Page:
• Waste management. Pharmaceutical companies are also able to ensure better waste management through a track-and-trace system. Scanning scrapped or decommissioned products whenever single items are taken out of the supply chain is normally required for a company that uses a track-and-trace system. The greatest benefit is for the patient, consumer and quality manager within the company, since flagging every decommissioned product in the track-and-trace database and offering the corresponding verification services can avoid waste product from re-entering the supply chain (and possibly being consumed).
  • Combat parallel trading. Parallel trading is another issue that can be avoided with a track-and-trace system. Parallel trading occurs when goods are bought in markets where the price is lower, and sold in markets where the price of the same goods is higher. Parallel trading is frequently an illegal practice in many industries, especially those where additional import and export taxes are added to the product price. Track and trace is a very useful tool to investigate potential parallel trading activities among wholesalers.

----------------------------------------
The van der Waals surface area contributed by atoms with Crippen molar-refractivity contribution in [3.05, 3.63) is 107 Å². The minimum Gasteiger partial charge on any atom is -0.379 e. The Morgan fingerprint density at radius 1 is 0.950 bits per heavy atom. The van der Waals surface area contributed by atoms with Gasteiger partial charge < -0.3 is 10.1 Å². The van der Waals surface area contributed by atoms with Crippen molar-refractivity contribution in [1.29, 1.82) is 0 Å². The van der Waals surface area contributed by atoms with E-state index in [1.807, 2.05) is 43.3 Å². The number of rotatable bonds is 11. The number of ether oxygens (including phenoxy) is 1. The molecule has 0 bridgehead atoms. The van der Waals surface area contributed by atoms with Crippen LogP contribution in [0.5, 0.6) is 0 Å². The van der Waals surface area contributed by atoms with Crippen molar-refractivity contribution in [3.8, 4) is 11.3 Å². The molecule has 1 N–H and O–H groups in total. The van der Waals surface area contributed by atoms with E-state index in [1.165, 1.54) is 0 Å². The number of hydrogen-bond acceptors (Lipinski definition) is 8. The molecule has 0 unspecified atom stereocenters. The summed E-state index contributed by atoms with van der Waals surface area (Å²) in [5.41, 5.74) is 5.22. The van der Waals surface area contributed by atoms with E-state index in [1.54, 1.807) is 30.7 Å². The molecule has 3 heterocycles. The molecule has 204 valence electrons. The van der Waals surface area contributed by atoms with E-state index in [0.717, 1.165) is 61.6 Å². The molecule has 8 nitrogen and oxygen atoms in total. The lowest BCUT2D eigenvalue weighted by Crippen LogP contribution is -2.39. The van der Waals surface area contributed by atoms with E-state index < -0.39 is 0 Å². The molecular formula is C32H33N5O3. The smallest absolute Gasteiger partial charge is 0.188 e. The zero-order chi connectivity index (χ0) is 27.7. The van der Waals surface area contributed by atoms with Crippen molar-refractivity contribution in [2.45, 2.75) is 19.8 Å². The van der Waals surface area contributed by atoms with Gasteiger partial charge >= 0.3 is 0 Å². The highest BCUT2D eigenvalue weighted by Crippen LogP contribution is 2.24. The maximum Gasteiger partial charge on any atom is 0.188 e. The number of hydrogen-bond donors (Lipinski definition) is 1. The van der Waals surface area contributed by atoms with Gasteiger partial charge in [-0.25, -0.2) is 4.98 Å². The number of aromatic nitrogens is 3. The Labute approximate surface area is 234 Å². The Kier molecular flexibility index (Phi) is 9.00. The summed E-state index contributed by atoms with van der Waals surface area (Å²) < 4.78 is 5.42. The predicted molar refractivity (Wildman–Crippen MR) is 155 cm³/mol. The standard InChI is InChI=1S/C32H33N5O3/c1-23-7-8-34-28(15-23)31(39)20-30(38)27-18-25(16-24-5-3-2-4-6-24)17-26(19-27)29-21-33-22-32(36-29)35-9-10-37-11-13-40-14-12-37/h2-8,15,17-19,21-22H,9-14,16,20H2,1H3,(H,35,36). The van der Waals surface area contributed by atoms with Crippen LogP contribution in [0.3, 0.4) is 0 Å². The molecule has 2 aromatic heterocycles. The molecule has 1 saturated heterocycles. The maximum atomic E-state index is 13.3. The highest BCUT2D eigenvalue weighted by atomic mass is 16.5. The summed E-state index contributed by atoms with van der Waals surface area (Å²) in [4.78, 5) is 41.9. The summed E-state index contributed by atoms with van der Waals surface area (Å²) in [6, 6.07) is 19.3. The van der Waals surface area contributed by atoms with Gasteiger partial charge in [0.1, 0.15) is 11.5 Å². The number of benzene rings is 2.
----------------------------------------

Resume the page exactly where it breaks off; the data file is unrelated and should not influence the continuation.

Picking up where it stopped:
• Avoid brand damage. Track and trace can also help pharmaceutical companies avoid brand reputation damage. For any pharmaceutical marketing professional, a worst case scenario is when a consumer is harmed – or even dies – due to consumption of expired, defective or counterfeit product. But even in less extreme cases, product reputations can be seriously damaged by counterfeits marketed and sold as genuine products, but are inferior in quality. In other industries, the problem is not the quality of the falsified products, but the fact that this results in revenue losses.